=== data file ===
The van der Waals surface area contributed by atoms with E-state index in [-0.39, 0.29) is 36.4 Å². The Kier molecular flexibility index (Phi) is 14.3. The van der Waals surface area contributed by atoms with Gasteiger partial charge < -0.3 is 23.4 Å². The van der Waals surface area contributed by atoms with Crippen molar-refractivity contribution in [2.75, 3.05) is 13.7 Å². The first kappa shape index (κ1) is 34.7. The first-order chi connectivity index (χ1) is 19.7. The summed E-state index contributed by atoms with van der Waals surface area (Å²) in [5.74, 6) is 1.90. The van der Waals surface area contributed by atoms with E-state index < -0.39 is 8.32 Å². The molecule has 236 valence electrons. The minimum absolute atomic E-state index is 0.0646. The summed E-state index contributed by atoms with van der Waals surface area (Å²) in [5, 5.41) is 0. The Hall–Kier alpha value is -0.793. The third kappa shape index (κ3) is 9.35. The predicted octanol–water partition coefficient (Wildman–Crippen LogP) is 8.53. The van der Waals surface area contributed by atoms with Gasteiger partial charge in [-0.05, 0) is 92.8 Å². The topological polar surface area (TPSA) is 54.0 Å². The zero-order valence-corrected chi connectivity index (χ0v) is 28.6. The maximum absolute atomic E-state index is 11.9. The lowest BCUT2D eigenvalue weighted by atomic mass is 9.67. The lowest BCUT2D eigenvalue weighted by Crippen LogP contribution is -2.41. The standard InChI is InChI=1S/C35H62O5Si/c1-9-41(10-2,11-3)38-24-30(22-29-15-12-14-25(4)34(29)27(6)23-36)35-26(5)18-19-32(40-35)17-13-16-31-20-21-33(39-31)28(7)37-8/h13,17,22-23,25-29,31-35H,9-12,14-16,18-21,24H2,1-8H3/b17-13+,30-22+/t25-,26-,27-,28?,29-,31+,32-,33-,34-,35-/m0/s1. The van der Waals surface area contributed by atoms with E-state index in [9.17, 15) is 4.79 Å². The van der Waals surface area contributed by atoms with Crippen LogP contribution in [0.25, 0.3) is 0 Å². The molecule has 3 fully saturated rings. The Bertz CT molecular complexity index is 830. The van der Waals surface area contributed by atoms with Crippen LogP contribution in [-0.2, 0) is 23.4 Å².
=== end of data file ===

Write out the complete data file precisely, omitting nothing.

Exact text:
The van der Waals surface area contributed by atoms with E-state index in [-0.39, 0.29) is 36.4 Å². The Kier molecular flexibility index (Phi) is 14.3. The van der Waals surface area contributed by atoms with Gasteiger partial charge < -0.3 is 23.4 Å². The van der Waals surface area contributed by atoms with Crippen molar-refractivity contribution in [2.75, 3.05) is 13.7 Å². The first kappa shape index (κ1) is 34.7. The first-order chi connectivity index (χ1) is 19.7. The summed E-state index contributed by atoms with van der Waals surface area (Å²) in [5.74, 6) is 1.90. The van der Waals surface area contributed by atoms with E-state index < -0.39 is 8.32 Å². The molecule has 236 valence electrons. The minimum absolute atomic E-state index is 0.0646. The summed E-state index contributed by atoms with van der Waals surface area (Å²) in [5, 5.41) is 0. The Hall–Kier alpha value is -0.793. The third kappa shape index (κ3) is 9.35. The predicted octanol–water partition coefficient (Wildman–Crippen LogP) is 8.53. The van der Waals surface area contributed by atoms with Gasteiger partial charge in [-0.05, 0) is 92.8 Å². The topological polar surface area (TPSA) is 54.0 Å². The zero-order valence-corrected chi connectivity index (χ0v) is 28.6. The maximum absolute atomic E-state index is 11.9. The lowest BCUT2D eigenvalue weighted by atomic mass is 9.67. The lowest BCUT2D eigenvalue weighted by Crippen LogP contribution is -2.41. The standard InChI is InChI=1S/C35H62O5Si/c1-9-41(10-2,11-3)38-24-30(22-29-15-12-14-25(4)34(29)27(6)23-36)35-26(5)18-19-32(40-35)17-13-16-31-20-21-33(39-31)28(7)37-8/h13,17,22-23,25-29,31-35H,9-12,14-16,18-21,24H2,1-8H3/b17-13+,30-22+/t25-,26-,27-,28?,29-,31+,32-,33-,34-,35-/m0/s1. The van der Waals surface area contributed by atoms with E-state index in [9.17, 15) is 4.79 Å². The van der Waals surface area contributed by atoms with Crippen LogP contribution in [0.25, 0.3) is 0 Å². The molecule has 3 fully saturated rings. The Bertz CT molecular complexity index is 830. The van der Waals surface area contributed by atoms with Crippen LogP contribution in [-0.2, 0) is 23.4 Å².